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My first thought was how do they do it? Ireland has a bigger economy than Romania and a smaller population, though obviously the higher cost of living here has an impact on what money can purchase. The festival’s budget is 35 million Romanian Lei or €7.84 million, around half of which is government supplied, the rest coming from ticket sales and sponsorship. I guess it’s all a matter of where culture comes in the list of national priorities.
I spent three days at the festival, and got to events at the National Opera and the main concert halls. My seat for Otello was very near the front and at a side wall. But it turned out well. It felt as if I were in some kind of sound-trap, with everything – voices, individual and choral, and the orchestra too – thrillingly immediate, every last glow of tone and wisp of resonance sounding as if they had been shaped specially for me. The leads, Marius Vlad Budoiu as Otello and Nicoleta Ardelean as Desdemona, were both strong, and Kery-Lynn Wilson conducted with real thrust. Vera Nemirova’s production busied itself with too many points from too many directions, as if showing off how many extra references could be laid one on top of the other.
A mammoth cantata
Schoenberg’s mammoth late-romantic cantata Gurrelieder was given in the vast space of the Sala Palatului, a 1960 concert hall cum conference centre with a capacity of more than 4,000. The George Enescu Philharmonic Orchestra under Bertrand de Billy lacked something in luxuriance and warmth, but the main soloists, soprano Violeta Urmana and tenor Nikolai Schukoff, were superb, Schukoff’s commanding Heldentenor manner fielding all the music’s fearsome demands with impressive ease.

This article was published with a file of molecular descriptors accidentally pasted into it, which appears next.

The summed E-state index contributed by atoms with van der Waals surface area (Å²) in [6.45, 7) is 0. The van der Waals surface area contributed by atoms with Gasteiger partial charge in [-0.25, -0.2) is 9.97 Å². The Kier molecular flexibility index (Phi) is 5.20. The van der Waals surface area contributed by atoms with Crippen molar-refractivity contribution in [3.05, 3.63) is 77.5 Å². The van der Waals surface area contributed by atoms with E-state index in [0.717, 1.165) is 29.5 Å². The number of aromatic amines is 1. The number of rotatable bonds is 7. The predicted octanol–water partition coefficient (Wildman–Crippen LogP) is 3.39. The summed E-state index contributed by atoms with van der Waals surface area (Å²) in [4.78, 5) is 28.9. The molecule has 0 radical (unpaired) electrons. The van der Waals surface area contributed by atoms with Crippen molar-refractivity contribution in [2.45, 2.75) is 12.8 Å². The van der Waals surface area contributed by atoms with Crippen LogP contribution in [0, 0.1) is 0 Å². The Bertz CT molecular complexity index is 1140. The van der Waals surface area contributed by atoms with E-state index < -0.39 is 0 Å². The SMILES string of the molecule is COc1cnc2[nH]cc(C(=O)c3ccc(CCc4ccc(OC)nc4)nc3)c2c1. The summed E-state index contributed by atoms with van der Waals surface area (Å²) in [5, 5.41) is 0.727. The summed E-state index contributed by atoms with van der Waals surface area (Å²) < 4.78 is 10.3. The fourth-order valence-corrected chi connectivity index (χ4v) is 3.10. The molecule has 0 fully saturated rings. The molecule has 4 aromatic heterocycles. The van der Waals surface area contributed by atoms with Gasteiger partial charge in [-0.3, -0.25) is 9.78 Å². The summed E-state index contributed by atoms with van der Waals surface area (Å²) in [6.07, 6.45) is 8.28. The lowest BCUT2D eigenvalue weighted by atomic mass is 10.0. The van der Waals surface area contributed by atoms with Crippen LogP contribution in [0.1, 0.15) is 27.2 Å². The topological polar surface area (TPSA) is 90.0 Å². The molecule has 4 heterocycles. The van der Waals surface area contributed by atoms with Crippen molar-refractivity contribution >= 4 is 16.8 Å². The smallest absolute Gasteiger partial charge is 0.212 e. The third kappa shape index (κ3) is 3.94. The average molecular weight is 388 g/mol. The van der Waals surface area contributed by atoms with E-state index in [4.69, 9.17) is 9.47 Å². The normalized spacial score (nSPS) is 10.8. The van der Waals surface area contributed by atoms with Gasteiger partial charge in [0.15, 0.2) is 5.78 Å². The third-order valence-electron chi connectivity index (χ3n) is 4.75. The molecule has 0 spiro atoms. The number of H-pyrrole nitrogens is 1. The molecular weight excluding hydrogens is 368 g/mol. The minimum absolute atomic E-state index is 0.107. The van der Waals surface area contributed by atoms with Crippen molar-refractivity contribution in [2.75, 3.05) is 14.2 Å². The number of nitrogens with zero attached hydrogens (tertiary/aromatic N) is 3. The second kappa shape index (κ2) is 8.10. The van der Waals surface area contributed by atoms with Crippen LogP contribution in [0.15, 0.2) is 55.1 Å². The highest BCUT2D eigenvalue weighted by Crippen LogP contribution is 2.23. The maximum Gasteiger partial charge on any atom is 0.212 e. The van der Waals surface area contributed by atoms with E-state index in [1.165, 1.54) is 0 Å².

It would be rather remiss to attend an Enescu festival and not hear any of Enescu’s works. My time in Bucharest didn’t coincide with any of this year’s large-scale Enescu offerings, but I did hear his Second Piano Quartet played by the Tammuz Quartet in the Ataneul Român, a gorgeously ornate, late 19th-century concert hall, with a circular design by the French architect Albert Galleron and one of the most visually appealing foyers I’ve ever come across.
The Tammuz’s playing of Enescu was as understated as you could imagine, a four-way conversation in which you wanted to follow every part but were regularly being distracted by one of the other ones.
There was a contemporary music strand over the weekend, too, with the standout performances coming from the Minguet Quartet (in the small hall of the Sala Palatului) with soprano Sarah Maria Sun joining the Minguets to produce spectacular, white high notes in Peter Ruzicka’s Erinnerung und vergessen, and the Irish Chamber Orchestra’s ubiquitous artistic partner, clarinettist Jörg Widmann, joining them for the 21st-century romanticism of Wolfgang Rihm’s 4 Studien zu einem Klarinettenquintett.
The festival continues until September 28th. Check it out at festivalenescu.ro/en